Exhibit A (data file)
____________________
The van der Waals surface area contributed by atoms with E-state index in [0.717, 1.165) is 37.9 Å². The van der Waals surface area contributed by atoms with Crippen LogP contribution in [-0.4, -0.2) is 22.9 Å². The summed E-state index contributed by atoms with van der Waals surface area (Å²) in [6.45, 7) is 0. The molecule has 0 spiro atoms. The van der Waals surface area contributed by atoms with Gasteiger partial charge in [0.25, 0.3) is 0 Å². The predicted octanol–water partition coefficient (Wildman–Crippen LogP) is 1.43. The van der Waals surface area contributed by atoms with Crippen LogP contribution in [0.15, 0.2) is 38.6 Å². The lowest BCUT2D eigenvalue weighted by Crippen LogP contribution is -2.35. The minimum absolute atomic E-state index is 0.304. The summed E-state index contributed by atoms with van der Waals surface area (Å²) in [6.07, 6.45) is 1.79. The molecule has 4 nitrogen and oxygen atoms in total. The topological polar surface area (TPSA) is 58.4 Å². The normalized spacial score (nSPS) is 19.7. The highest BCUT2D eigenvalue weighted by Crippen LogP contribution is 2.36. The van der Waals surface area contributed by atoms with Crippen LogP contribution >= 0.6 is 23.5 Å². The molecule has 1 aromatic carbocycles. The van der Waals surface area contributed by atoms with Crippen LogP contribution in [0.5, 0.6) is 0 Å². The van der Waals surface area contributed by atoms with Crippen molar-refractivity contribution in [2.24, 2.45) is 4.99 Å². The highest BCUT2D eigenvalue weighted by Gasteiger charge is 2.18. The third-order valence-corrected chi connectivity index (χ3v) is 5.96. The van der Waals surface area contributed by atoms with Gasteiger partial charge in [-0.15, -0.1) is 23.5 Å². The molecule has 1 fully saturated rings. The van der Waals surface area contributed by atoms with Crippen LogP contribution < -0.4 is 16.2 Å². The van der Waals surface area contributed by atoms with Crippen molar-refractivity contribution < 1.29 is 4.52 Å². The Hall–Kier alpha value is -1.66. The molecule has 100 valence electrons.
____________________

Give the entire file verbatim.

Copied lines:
The van der Waals surface area contributed by atoms with E-state index in [0.717, 1.165) is 37.9 Å². The van der Waals surface area contributed by atoms with Crippen LogP contribution in [-0.4, -0.2) is 22.9 Å². The summed E-state index contributed by atoms with van der Waals surface area (Å²) in [6.45, 7) is 0. The molecule has 0 spiro atoms. The van der Waals surface area contributed by atoms with Gasteiger partial charge in [0.25, 0.3) is 0 Å². The predicted octanol–water partition coefficient (Wildman–Crippen LogP) is 1.43. The van der Waals surface area contributed by atoms with Crippen LogP contribution in [0.15, 0.2) is 38.6 Å². The lowest BCUT2D eigenvalue weighted by Crippen LogP contribution is -2.35. The minimum absolute atomic E-state index is 0.304. The summed E-state index contributed by atoms with van der Waals surface area (Å²) in [6.07, 6.45) is 1.79. The molecule has 4 nitrogen and oxygen atoms in total. The topological polar surface area (TPSA) is 58.4 Å². The normalized spacial score (nSPS) is 19.7. The highest BCUT2D eigenvalue weighted by Crippen LogP contribution is 2.36. The van der Waals surface area contributed by atoms with Crippen LogP contribution >= 0.6 is 23.5 Å². The molecule has 1 aromatic carbocycles. The van der Waals surface area contributed by atoms with Crippen LogP contribution in [0.5, 0.6) is 0 Å². The van der Waals surface area contributed by atoms with Crippen molar-refractivity contribution in [2.24, 2.45) is 4.99 Å². The highest BCUT2D eigenvalue weighted by Gasteiger charge is 2.18. The third-order valence-corrected chi connectivity index (χ3v) is 5.96. The van der Waals surface area contributed by atoms with Gasteiger partial charge in [-0.15, -0.1) is 23.5 Å². The molecule has 1 fully saturated rings. The van der Waals surface area contributed by atoms with Crippen LogP contribution < -0.4 is 16.2 Å². The van der Waals surface area contributed by atoms with Crippen molar-refractivity contribution < 1.29 is 4.52 Å². The Hall–Kier alpha value is -1.66. The molecule has 100 valence electrons.